Anyone living in New York City is familiar with the stereotypical “finance bro” — the young guy with a job on Wall Street who acts like he never left his frat house.
According to former entry-level employees who spoke to Business Insider, you won’t find many of these people at Bridgewater Associates, the world’s largest hedge fund.
If we’re talking about personality stereotypes, said one source, then you’re more likely to find an entry-level employee who’s “nerdy” and introverted.
And there’s a much higher chance they don’t have the finance background of many of their Wall Street counterparts.
Hedge funds have always been somewhat removed from the world of Wall Street banks, but Bridgewater is in a league of its own. Nestled in the woods of Westport, Connecticut, the firm operates on a system of “radical transparency” established by its founder, Ray Dalio. Over the past 40 years, Dalio has established a set of investment and management principles that comprise the machinery of his 1,700-person firm with $150 billion in assets under management.
Dalio’s management and life insights are known simply as the “Principles,” and every employee must become familiar with all 210. “Pain + Reflection = Progress” are words to live by at Bridgewater, and all employees learn to “probe” each other, which entails questioning each other’s logic in a stoic, unfiltered way. Most meetings are recorded digitally on an audio or video file, and each week one of these videos is used in a company-wide email for training purposes.
Needless to say, this environment requires a certain type of personality, and Dalio doesn’t limit his recruiting efforts to like minds from the financial world. On the company’s website, college internships and jobs for new college graduates are broken down into management, investment, and technology associate roles, and it’s made clear that none require a financial background.
“We look for individuals with extraordinary intellectual capacity and curiosity, as well as the ability to rapidly learn and apply new concepts,” the job posting for Investment Associate reads. “We seek diversified educational backgrounds for our team and therefore encourage applicants from all academic disciplines to join.”
Financial experience would become more valuable for higher-level investment positions, but the general ethos applies to senior level hires, as well. For example, Dalio hired Silicon Valley veteran Jon Rubinstein as co-CEO earlier this year partially because Dalio valued Rubinstein’s mentorship by Steve Jobs.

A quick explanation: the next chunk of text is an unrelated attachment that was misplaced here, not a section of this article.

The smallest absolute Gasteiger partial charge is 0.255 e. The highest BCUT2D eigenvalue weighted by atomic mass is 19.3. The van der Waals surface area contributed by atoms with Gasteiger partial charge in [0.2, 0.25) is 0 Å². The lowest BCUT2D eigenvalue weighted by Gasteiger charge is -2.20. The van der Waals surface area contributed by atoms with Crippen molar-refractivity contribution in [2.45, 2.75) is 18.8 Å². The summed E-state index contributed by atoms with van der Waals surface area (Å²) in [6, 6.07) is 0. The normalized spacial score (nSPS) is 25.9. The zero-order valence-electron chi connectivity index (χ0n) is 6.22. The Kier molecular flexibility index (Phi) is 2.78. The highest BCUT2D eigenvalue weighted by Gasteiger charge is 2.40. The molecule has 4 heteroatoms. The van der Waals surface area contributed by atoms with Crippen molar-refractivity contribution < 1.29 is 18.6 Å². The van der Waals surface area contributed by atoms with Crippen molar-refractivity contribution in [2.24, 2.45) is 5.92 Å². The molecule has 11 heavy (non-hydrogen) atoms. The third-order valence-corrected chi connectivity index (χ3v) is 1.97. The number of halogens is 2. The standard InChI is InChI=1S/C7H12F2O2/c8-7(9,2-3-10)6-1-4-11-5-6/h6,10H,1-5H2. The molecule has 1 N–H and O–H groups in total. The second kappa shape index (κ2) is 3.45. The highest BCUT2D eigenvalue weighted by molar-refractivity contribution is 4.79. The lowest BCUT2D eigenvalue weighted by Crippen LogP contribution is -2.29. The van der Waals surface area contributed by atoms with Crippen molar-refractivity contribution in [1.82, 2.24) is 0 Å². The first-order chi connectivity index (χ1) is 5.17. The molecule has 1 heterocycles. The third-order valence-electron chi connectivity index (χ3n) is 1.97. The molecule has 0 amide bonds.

The site also includes a video testimonial from a senior employee identified as Bob E. who explains that he studied botany before joining Bridgewater after graduation.
A former employee said that to them it felt like the more an entry-level candidate wanted a traditional finance career, the less likely they were to get a job at Bridgewater. This person said that as graduation approached, they felt at a loss for what to do next, thinking that only a “weird” company would accept them for their eclectic background.
Brian Kreiter, Bridgewater’s head of client service and marketing and cohead of its core management team, told Business Insider he wouldn’t go so far as to say that the company avoids young employees with traditional finance backgrounds, but that its approach allows for a much more diverse set of backgrounds than you may find elsewhere.
“We think of people in terms of the building blocks of their values, their abilities, and their skills,” he said. This means that recruiters will be searching for the top students at elite colleges, even if that person studied art history or psychology. While this isn’t unheard of — Steve Cohen’s family office Point72 recruits some fresh graduates with liberal arts backgrounds if they are interested in learning about finance — Bridgewater takes it to the next level.
Bridgewater would not reveal how many hires it made in 2015 but said that 10% were directly from campus recruiting, and that entry-level employees with non-finance backgrounds are enrolled in a 15-month program where they learn in a classroom setting typically for two three-hour sessions each week. Bridgewater’s unusually large size and resources for a hedge fund allow it to invest so heavily into training and education.
“From a values perspective, we’re trying to understand the way the world works — that’s what our business is — and so we’re really interested in people that have a sort of deep curiosity, people that have the patience to understand deep and complex systems,” Kreiter said. “Now, whether those are biological systems, or economic systems, or political systems, it doesn’t really matter. Somebody who has an interest in and an ability to understand that deeply is interesting to us.”
If you have firsthand knowledge of what it’s like to work at the world’s largest hedge fund, reach out to [email protected] We can offer anonymity.
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